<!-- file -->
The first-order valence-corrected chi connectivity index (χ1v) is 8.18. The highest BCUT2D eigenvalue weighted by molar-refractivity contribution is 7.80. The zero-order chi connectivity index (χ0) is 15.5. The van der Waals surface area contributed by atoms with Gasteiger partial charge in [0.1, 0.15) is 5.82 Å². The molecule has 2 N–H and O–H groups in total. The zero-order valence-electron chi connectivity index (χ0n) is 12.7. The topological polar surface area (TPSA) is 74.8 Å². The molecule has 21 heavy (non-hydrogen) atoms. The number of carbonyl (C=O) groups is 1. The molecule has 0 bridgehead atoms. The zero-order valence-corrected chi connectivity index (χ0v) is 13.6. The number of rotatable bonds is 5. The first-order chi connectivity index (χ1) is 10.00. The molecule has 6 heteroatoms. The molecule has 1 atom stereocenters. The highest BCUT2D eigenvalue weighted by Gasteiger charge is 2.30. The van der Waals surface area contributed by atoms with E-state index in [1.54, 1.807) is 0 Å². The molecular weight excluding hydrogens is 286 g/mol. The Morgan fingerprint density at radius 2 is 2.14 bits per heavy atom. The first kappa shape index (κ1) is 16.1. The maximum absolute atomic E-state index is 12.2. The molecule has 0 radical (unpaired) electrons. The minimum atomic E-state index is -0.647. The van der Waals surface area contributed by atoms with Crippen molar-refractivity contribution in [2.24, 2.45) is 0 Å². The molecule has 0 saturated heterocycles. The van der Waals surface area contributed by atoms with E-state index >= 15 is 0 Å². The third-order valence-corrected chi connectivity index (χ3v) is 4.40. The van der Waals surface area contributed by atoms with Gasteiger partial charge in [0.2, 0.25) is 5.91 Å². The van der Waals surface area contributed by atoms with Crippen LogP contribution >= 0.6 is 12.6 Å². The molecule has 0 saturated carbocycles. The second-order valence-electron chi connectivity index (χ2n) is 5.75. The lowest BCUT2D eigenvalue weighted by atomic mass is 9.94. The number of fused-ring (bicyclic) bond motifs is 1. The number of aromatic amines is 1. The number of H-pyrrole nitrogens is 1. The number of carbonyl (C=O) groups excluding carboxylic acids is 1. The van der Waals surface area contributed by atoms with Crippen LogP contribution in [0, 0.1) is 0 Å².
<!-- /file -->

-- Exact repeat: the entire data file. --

The first-order valence-corrected chi connectivity index (χ1v) is 8.18. The highest BCUT2D eigenvalue weighted by molar-refractivity contribution is 7.80. The zero-order chi connectivity index (χ0) is 15.5. The van der Waals surface area contributed by atoms with Gasteiger partial charge in [0.1, 0.15) is 5.82 Å². The molecule has 2 N–H and O–H groups in total. The zero-order valence-electron chi connectivity index (χ0n) is 12.7. The topological polar surface area (TPSA) is 74.8 Å². The molecule has 21 heavy (non-hydrogen) atoms. The number of carbonyl (C=O) groups is 1. The molecule has 0 bridgehead atoms. The zero-order valence-corrected chi connectivity index (χ0v) is 13.6. The number of rotatable bonds is 5. The first-order chi connectivity index (χ1) is 10.00. The molecule has 6 heteroatoms. The molecule has 1 atom stereocenters. The highest BCUT2D eigenvalue weighted by Gasteiger charge is 2.30. The van der Waals surface area contributed by atoms with E-state index in [1.54, 1.807) is 0 Å². The molecular weight excluding hydrogens is 286 g/mol. The Morgan fingerprint density at radius 2 is 2.14 bits per heavy atom. The first kappa shape index (κ1) is 16.1. The maximum absolute atomic E-state index is 12.2. The molecule has 0 radical (unpaired) electrons. The minimum atomic E-state index is -0.647. The van der Waals surface area contributed by atoms with Crippen molar-refractivity contribution in [2.24, 2.45) is 0 Å². The molecule has 0 saturated heterocycles. The van der Waals surface area contributed by atoms with E-state index >= 15 is 0 Å². The third-order valence-corrected chi connectivity index (χ3v) is 4.40. The van der Waals surface area contributed by atoms with Gasteiger partial charge in [0.2, 0.25) is 5.91 Å². The van der Waals surface area contributed by atoms with Crippen LogP contribution >= 0.6 is 12.6 Å². The molecule has 0 saturated carbocycles. The second-order valence-electron chi connectivity index (χ2n) is 5.75. The lowest BCUT2D eigenvalue weighted by atomic mass is 9.94. The number of fused-ring (bicyclic) bond motifs is 1. The number of aromatic amines is 1. The number of H-pyrrole nitrogens is 1. The number of carbonyl (C=O) groups excluding carboxylic acids is 1. The van der Waals surface area contributed by atoms with Crippen LogP contribution in [0, 0.1) is 0 Å².